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Set in France at the end of World War II Albert Dehousse finds out his father wasn't a war hero and his mother is a collaborator. He leaves his wife and goes to Paris. Gradually he ... See full summary »
Nineteen year-old Franco-Arab Malik El Djebena is just starting his six year prison sentence in Brécourt. Although he has spent the better part of his life in juvenile detention, this stint is his first in an adult prison. Beyond the division of Corsicans and Muslims in the prison (the Corsicans who with their guard connections rule what happens in the prison), he has no known friends or enemies inside. He is just hoping to serve his time in peace and without incident, despite having no prospects once he's out of jail since he's illiterate and has no support outside of the prison. Due to logistics, the head of Corsican inmates, a sadistic mafioso named César Luciani, co-opts Malik as part of the Corsicans' activities, not only regarding what happens inside the prison, but also continued criminal activities outside. The innocent Malik has no idea what to do but cooperate. This move does not sit well with the other Corsicans, who only see Malik as a dirty Arab, and the Muslims who now ... Written by
When I read that this movie has more nominations than any other film for the European Film Awards (even more than Slumdog Millionaire) I decided to go and see it. I don't regret this decision and I hope the movie wins all six awards it has been nominated for.
This movie, about a young hoodlum who in prison becomes a dangerous criminal, is in the same league as last years's Gomorra. It shows the life of criminals as it is: tough, merciless and unscrupulous. This film is miles away from the romantic image of maffia-style crime gangs we know from Hollywood. There is no honour here, no attachments, no loyalty. Only self-interest. The style of the film reflects the rawness of its subject. The photography is meant to show life in a prison, not to please our sense of aesthetics.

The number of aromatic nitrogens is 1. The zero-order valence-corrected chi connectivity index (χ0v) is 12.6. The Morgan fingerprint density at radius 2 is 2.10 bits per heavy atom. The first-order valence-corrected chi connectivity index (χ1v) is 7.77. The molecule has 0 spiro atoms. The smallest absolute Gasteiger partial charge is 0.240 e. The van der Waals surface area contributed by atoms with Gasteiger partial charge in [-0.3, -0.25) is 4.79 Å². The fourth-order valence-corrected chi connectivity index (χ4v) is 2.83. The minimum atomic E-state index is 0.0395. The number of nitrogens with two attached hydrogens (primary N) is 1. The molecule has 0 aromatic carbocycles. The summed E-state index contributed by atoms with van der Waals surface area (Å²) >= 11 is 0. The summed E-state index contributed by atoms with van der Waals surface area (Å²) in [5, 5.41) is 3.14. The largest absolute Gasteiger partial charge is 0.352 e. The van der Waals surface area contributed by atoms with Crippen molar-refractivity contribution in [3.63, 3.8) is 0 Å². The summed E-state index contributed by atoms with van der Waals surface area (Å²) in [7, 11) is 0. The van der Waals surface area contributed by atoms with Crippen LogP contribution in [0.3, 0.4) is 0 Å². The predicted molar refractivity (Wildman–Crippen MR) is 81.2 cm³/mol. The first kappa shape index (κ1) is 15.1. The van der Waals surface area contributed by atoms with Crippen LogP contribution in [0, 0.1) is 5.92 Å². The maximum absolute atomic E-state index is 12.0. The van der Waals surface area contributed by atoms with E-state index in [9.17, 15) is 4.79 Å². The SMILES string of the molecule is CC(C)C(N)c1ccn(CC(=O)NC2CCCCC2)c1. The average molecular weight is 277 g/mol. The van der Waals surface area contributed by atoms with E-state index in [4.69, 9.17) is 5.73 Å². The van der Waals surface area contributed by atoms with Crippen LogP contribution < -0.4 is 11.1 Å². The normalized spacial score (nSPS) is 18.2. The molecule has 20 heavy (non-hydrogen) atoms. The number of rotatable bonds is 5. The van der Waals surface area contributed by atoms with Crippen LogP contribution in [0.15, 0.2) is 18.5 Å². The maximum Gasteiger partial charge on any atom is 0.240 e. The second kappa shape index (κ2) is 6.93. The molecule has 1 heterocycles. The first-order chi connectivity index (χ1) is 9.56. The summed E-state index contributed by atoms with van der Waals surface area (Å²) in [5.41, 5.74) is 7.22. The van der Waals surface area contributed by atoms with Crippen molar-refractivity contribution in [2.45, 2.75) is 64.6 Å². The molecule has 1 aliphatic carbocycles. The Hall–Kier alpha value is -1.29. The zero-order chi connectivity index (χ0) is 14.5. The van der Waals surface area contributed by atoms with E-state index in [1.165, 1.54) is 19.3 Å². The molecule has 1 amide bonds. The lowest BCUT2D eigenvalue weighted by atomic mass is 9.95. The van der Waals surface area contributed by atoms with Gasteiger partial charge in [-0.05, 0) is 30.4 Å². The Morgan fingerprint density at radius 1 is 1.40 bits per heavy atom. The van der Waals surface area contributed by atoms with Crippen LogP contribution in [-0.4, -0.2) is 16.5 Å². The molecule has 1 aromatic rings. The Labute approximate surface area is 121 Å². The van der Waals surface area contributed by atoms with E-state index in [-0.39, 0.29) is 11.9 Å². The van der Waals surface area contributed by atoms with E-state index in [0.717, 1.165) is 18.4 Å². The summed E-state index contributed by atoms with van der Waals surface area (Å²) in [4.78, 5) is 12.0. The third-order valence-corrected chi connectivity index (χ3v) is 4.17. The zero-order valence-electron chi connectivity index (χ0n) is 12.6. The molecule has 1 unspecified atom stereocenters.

Why is this such a good film? Because of the radical approach to show us nothing but the raw underbelly of France, but also because of the story which has many aspects. Malik, the central character, has no true identity at all: he is not a religious Muslim (he eats pork), but he is neither French nor Corsican. The members of the Corsican clan to which he is being attached despise him because he is not one of them, and so do the religious Muslims ('les barbus'). Another interesting aspect is the development of the relationship between Malik en the Corsican capo Cesar, with a very powerful apotheosis. And there is the changing of Malik himself of course, who in the beginning of this film seems to be devoid of any emotion at all, but in the end is capable of warm feelings towards his godson and the wife of his terminally ill friend.
After having seen Un Prophète, I regret not having seen Jacques Audiards other films.
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